Independent review to examine police handling of Holly Bartlett's death
Published Monday, February 24, 2014 1:46PM AST Last Updated Monday, February 24, 2014 7:22PM AST
HALIFAX -- A review has been ordered into the Halifax police investigation of the death of a blind woman who was found lying beneath a city bridge almost four years ago.
Holly Bartlett was discovered unconscious under the McKay Bridge in Halifax early on March 27, 2010, and died in hospital the following day.
The police investigation at the time concluded the 31-year-old woman had become disoriented after leaving a taxi in the early morning hours and fell 10 metres off a concrete abutment that anchored two thick cables at the suspension bridge across Halifax harbour. It is surrounded by a chain-link fence.
Last year, Bartlett's family contacted the chief of police to say they had concerns about the investigation.
Chief Jean-Michel Blais said in an interview Monday that he visited the site, talked to the family and arranged interviews with them.
He said he asked for investigators from the Quebec City to look into the case because of the continuing concerns of the family and his own desire to know if anything could have been done differently.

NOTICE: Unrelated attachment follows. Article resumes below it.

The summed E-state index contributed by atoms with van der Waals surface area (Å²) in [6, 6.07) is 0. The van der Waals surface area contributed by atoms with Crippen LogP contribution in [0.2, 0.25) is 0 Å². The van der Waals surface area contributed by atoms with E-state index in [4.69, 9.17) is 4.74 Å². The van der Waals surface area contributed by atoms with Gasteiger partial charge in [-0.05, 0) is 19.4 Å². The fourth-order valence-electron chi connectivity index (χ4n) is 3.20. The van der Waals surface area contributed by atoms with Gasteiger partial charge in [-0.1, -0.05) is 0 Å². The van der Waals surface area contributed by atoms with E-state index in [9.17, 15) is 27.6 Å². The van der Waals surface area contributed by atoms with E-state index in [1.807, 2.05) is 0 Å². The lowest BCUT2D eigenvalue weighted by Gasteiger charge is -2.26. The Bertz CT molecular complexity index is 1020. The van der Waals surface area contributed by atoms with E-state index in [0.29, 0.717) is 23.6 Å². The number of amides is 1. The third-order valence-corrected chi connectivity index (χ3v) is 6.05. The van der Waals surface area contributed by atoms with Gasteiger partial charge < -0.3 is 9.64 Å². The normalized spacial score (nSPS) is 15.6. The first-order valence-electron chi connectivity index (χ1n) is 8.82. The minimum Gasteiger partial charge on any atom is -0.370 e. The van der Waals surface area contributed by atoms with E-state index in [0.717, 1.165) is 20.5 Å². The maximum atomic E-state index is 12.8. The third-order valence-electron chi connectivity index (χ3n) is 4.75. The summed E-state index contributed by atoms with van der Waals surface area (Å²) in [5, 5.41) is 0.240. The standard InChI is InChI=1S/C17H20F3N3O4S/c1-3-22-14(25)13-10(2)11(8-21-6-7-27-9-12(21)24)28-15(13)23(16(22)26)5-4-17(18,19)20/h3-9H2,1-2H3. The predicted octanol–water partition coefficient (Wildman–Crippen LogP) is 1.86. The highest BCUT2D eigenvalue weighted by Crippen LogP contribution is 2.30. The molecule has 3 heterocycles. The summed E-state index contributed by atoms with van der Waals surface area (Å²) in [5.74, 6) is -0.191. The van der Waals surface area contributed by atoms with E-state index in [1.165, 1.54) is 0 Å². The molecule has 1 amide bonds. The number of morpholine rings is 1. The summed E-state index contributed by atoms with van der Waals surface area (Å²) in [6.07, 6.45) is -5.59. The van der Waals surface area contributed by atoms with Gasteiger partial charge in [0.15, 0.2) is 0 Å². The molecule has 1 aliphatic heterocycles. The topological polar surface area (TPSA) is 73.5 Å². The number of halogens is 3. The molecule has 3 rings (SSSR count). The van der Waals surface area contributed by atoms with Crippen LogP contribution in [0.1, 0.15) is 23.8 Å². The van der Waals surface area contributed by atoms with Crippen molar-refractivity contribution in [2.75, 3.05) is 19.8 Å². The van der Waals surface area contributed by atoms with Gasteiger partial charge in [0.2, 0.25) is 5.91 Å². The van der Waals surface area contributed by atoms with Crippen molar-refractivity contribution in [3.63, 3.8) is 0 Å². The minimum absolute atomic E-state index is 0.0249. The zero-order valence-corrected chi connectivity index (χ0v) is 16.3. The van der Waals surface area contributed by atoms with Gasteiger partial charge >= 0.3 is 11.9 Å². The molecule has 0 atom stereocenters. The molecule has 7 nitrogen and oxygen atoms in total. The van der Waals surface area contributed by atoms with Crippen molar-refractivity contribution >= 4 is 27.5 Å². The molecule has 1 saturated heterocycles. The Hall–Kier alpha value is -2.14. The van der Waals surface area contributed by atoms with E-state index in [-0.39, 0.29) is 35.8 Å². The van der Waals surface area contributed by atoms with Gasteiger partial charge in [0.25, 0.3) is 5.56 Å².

It remains unclear how Bartlett managed to get out of the taxi, walk down a pathway and pass through a hole in a fence before reaching the abutment.
"What's unusual is the distance that was travelled by Ms. Bartlett and the fact she managed to get into that area," Blais said.
He said Bartlett appeared to have travelled almost 300 metres between the curb and the place where she was found.
Toxicology reports concluded she had a blood alcohol level of 0.09, or 90 milligrams of alcohol in 100 millilitres of blood, Blais said. "If you were to extrapolate backwards, her blood alcohol the night before was 0.2, which is over twice the legal limit to be able to drive a vehicle," he added.
Marion Bartlett said the family is pleased and surprised that her daughter's case is being reviewed.
"We're confident now that after four years, this is a step in the right direction," she said in an interview.
Blais said Halifax police believe the case was an unfortunate accident, but he remains open to any fresh evidence.
"Perhaps we could have done something else in this investigation. That's fine, we will do that something else," he said.
He said police interviewed a taxi driver who dropped off Bartlett near her home.
"We have no evidence leading us to believe there was any foul play involved in this," he said.
"Yes, there was an interaction between the taxi driver who drove her to the entrance to the building, but there's nothing that leads us to believe he was involved in the accident leading to her demise."
Blais said he asked Quebec City's police department do the review because they operate in a similar-sized city and are the closest with a large major crimes unit.
He said he expects the review and possible recommendations to take about two months to complete.